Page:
I was alone. Just me and the mountains. I hadn’t planned to hike this far. I hadn’t planned to be here. In fact, I wasn’t even quite sure where ‘here’ was. I didn’t have a map, I didn’t have phone service, but the mountains ahead were calling to me, so I kept marching towards them. The thought crossed my mind that if I took a wrong step, I would die here, but it seemed a good place to die, so I continued on.
There was a trail, but the more I walked, the more the trail blended into the surroundings. There were boulders to the left, boulders to the right and boulders straight ahead. It was hard to determine which way was actually the way to go, so I just went up, scrambling over rocks and crossing little streams. My eyes were fixed on the summits above me. They had captured me and were pulling me closer and closer to their snow-lined peaks. On my right, what had once been a series of puddles, was now almost a river. Occasionally, I would pass a rock large enough to break its flow, creating a delicate cascade of water that sprinkled down its face.
My heart was beating in my chest – from exhaustion, from excitement and from fear. I’ve spent plenty of time alone in the wilderness, but this was different. I was under the spell of the mountains and there was no telling what would happen. I had lost control, my heart was leading the way. I continued on until the mountain face became too steep. Even using both hands and feet, I slid more than I climbed, and eventually, I retreated to a place where I could rest. I was surrounded on three sides by rock and snow, and in the distance, far far away, I could see the sun creeping towards the ocean. It cast its golden rays across the surface of the water and shone orange and red on the clouds above. It was time to go back, or I would be lost here in the dark, possibly forever.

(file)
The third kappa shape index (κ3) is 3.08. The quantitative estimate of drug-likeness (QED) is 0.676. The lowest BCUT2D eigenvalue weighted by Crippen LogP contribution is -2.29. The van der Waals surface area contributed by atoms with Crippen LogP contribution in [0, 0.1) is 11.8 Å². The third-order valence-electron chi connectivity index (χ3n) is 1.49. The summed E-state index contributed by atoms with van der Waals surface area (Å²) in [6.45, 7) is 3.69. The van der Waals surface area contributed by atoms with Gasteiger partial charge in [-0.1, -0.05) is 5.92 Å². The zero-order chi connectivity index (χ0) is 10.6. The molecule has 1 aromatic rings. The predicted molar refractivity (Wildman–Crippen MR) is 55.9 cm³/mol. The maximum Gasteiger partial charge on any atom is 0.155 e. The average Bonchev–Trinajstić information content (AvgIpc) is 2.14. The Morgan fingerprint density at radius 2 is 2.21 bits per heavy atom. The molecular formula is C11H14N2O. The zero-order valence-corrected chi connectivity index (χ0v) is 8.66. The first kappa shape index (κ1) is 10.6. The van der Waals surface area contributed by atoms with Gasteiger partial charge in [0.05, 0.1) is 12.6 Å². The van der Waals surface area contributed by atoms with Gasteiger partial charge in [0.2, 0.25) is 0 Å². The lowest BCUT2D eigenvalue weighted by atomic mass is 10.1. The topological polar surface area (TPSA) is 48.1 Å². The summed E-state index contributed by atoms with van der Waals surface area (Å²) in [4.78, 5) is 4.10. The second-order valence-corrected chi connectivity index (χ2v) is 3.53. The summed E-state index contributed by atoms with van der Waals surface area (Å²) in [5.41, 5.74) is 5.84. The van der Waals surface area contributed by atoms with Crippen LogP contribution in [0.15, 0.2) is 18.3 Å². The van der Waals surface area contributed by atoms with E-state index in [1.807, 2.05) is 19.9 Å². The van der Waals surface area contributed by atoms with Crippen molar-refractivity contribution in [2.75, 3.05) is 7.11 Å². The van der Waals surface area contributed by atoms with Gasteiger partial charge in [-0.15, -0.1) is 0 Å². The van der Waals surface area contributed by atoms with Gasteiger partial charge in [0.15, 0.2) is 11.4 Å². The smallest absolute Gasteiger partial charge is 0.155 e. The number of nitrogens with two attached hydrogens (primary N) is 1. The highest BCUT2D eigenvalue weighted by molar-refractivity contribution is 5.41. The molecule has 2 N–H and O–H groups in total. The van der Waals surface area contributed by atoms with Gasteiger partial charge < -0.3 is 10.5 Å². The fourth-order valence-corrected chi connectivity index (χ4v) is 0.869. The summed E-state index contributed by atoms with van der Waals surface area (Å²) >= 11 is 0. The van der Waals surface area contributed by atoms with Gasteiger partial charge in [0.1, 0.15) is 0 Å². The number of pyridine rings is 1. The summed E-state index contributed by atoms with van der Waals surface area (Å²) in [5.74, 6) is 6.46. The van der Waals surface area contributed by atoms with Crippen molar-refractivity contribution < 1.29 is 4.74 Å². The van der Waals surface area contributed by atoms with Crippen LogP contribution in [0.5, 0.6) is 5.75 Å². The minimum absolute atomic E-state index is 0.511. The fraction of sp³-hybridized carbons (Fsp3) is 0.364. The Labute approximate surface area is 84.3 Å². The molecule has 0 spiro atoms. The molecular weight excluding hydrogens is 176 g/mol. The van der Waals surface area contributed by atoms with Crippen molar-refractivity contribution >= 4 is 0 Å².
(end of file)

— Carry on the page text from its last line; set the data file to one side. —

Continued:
When I reached the base of the mountain, I sat down in the grass to watch the final moments of the sunset. I took a deep breath and exhaled out all the fear, joy and excitement of the past few hours. What was left, was stillness and peace. I settled into the moment, enjoying the calm feeling in my heart. It was a feeling that I recognized, but not from my adventures. It was a feeling I had felt only twice before in my life. Once when I was a teenager, and once during the month just prior to my hike, both times nestled in the lap of a man that I loved. It was in this moment that I realized, sometimes, the feeling we are seeking doesn’t have to be found through adventure; sometimes, the feeling we are seeking is waiting for us at home, and all we need to do is take a deep breath, find stillness and peace in our hearts, and let out the things that keep us from appreciating what we already have.
We were strangers, parked in a truck miles outside of the city, completely alone in the darkness. Having only met this man once before, I had done what any heartbroken and reckless girl would have done – hopped into his truck and went riding off into the night. I wanted to see the northern lights and he said it was a good night to spot them. He was probably the last thing that my heart needed, but in that moment I didn’t care. I just wanted to feel something, anything.